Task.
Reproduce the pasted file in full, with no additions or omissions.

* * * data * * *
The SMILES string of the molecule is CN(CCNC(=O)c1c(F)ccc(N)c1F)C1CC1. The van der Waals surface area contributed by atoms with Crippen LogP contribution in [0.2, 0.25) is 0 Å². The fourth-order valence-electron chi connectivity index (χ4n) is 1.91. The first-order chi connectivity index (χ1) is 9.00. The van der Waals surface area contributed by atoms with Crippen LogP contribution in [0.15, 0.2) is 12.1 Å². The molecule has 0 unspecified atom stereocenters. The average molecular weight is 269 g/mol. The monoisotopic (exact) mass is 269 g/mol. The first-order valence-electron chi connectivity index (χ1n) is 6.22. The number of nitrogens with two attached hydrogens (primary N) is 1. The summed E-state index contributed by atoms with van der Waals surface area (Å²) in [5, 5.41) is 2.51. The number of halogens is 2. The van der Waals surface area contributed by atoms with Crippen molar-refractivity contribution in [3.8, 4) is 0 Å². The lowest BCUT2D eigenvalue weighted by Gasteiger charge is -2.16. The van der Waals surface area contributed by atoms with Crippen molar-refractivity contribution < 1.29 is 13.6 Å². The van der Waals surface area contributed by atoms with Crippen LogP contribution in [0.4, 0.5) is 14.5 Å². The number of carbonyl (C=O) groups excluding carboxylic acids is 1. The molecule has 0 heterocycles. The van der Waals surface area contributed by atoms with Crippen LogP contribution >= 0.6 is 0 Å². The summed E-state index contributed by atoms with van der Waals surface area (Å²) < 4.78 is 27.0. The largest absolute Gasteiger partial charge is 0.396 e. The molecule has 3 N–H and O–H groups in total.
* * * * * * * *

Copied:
The SMILES string of the molecule is CN(CCNC(=O)c1c(F)ccc(N)c1F)C1CC1. The van der Waals surface area contributed by atoms with Crippen LogP contribution in [0.2, 0.25) is 0 Å². The fourth-order valence-electron chi connectivity index (χ4n) is 1.91. The first-order chi connectivity index (χ1) is 9.00. The van der Waals surface area contributed by atoms with Crippen LogP contribution in [0.15, 0.2) is 12.1 Å². The molecule has 0 unspecified atom stereocenters. The average molecular weight is 269 g/mol. The monoisotopic (exact) mass is 269 g/mol. The first-order valence-electron chi connectivity index (χ1n) is 6.22. The number of nitrogens with two attached hydrogens (primary N) is 1. The summed E-state index contributed by atoms with van der Waals surface area (Å²) in [5, 5.41) is 2.51. The number of halogens is 2. The van der Waals surface area contributed by atoms with Crippen molar-refractivity contribution in [3.8, 4) is 0 Å². The lowest BCUT2D eigenvalue weighted by Gasteiger charge is -2.16. The van der Waals surface area contributed by atoms with Crippen molar-refractivity contribution < 1.29 is 13.6 Å². The van der Waals surface area contributed by atoms with Crippen LogP contribution in [0.4, 0.5) is 14.5 Å². The number of carbonyl (C=O) groups excluding carboxylic acids is 1. The molecule has 0 heterocycles. The van der Waals surface area contributed by atoms with Crippen LogP contribution >= 0.6 is 0 Å². The summed E-state index contributed by atoms with van der Waals surface area (Å²) < 4.78 is 27.0. The largest absolute Gasteiger partial charge is 0.396 e. The molecule has 3 N–H and O–H groups in total.